Heterogeneous SoCs like the Zynq and Zynq MPSoC are ideal for image processing as they allow the implementation of the image processing pipeline in the Programmable Logic (PL). While the Processing System (PS) can implement the higher levels of the algorithm and decision making.
The key to implementing a high performance image processing system is receiving the data directly into the PL.
To interface our chosen image sensor or cameras with our SoC/FPGA, there are a range of interface standards from HDMI to LVDS and Parallel.
One very popular interface is the Mobile Industry Processor Interface (MIPI) Camera Serial Interface issue 2, or CSI-2 as it is more commonly called.
CSI-2 is a high speed serial protocol which is uni-directional from the source to the sink.
With CSI-2 implementations, each link will consist of at least one clock and a data lane. Data communicated down data lanes are double data rate, e.g. its values change on both edge of the clock.
When using a DPhy Implementation, this enables data rates of up to 2.5 GBps per lane, or 10 GBps if four lanes are used — although data rates supported by FPGAs are a little lower than this.
Of course for many applications, we need to be able to control the camera / sensor. Using MIPI this is achieved via the Camera Command Interface, a bi-directional link based on I2C. The use of I2C makes it very easy to interface with the Zynq and Zynq MPSoC with either a PS I2C or a AXI-based I2C controller.
Due to the complexity and licensing of the MIPI CSI-2 standard, most MIPI implementations use a IP core such as the one from Xilinx or Northwest Logic. To integrate the IP core easily within image processing pipelines, these Intellectual Property (IP) cores should accept or output image data using AXI Stream.
When we implement a MIPI CSI-2 solution in our FPGA, we will most often be using a DPhy-based solution. Even if a IP core is used for the higher levels of the protocol, the DPhy is normally configured by the developer as that is where the line rate, clocking and pin out are defined. This DPhy block is then connected to the MIPI IP Core.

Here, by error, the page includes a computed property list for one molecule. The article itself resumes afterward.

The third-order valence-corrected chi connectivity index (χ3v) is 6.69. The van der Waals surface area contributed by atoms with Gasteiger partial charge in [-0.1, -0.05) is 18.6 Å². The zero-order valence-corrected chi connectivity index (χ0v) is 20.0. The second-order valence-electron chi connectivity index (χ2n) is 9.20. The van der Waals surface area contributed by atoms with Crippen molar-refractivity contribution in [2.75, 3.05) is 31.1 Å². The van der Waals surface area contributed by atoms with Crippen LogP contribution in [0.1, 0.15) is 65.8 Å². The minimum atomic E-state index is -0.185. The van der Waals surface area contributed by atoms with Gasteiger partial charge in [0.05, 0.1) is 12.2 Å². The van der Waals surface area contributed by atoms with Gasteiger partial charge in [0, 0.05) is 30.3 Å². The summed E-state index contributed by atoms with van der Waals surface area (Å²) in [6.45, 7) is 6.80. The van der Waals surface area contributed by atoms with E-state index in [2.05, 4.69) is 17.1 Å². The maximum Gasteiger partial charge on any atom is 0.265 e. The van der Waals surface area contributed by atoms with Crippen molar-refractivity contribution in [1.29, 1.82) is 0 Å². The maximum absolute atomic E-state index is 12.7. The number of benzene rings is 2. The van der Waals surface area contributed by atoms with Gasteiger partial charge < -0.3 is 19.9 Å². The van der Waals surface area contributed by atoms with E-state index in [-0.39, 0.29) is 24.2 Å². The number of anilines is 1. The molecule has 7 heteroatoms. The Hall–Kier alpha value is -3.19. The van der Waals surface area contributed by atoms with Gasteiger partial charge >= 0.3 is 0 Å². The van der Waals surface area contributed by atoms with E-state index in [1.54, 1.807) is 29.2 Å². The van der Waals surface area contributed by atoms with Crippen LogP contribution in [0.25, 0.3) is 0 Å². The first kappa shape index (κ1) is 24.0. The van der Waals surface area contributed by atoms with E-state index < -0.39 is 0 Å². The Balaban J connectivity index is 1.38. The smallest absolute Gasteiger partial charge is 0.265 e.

Depending upon if we are implementing the MIPI solution in a Zynq (or seven series FPGA) or a Zynq MPSoC (UltraScale+ FPGA), the physical elements of the DPhy will be different.
The MPSoC includes DPhy support directly within the IO resources. However, the Zynq does not as such we have two options for the Zynq depending upon the data rate.
We can implement an external resistor-based solution which implements a DPhy compatible solution. Alternatively, we can use an external Phy such as the MC2002. Both solutions are compatible with the generated DPhy.
We can, of course, have multiple MIPI interfaces within one FPGA bank. We must therefore ensure we correctly configure the DPHy’s correctly as either a master or slave core.
The difference is whether the DPHy include the PLLs necessary to generate the data rate clocks (master) or if they are supplied by another MIPI IP Core / DPhy (slave).
In the UltraScale architecture, each IO bank contains physical layer blocks which contain Clock Management Tile (CMT). A CMT contains one Mixed Mode Clock Manager (MMCM) and two Phase Locked Loops (PLL).
Sharing the line rate clock between a master and slave means the line rates must be the same for transmission.
It is these PLLs which are used to create the line rate clocks; we therefore need careful planning on which MIPI interfaces are in which bank.
Configuring the DPhy is a pretty straightforward task, consisting of three tabs.
When it comes to MPSoC boards, the Ultra96 includes two MIPI CSI-2 interfaces on its High Speed Header. The SDSoC license, which comes with the Ultra96, also provides the licenses to implement the MIPI CSI-2 IP cores within Vivado.
These pins are connected to Bank 65 of the PL enabling us to implement a MIPI interface if necessary for your application. There is a DSI interface provided for MIPI-based displays as well.
If after this you have configured the IP cores and DPhys and still have issues, there are a few elements you can check. These include:
- Check the line rate and pin out are correct.
- Check clocks are at the right frequency for the data rate.
- Check any ECC and CRC errors the IP Cores report.
- Check any timing warnings which may be reported by the cores.
- Check the MIPI clock configuration (continuous or non continuous).
- Check you are working with the correct virtual channel.
- In the worse case break out a high speed oscilloscope and verify the timings against the MIPI specification.
In upcoming blogs and Hackster projects, we will look at how we can implement a MIPI-based image processing pipeline in greater depth, but I wanted to first give an introduction to MIPI and the different ways we interface with it in our FPGAs.
**Update you can find the first of the MIPI Hackster projects here
See My FPGA / SoC Projects: Adam Taylor on Hackster.io
Get the Code: ATaylorCEngFIET (Adam Taylor)
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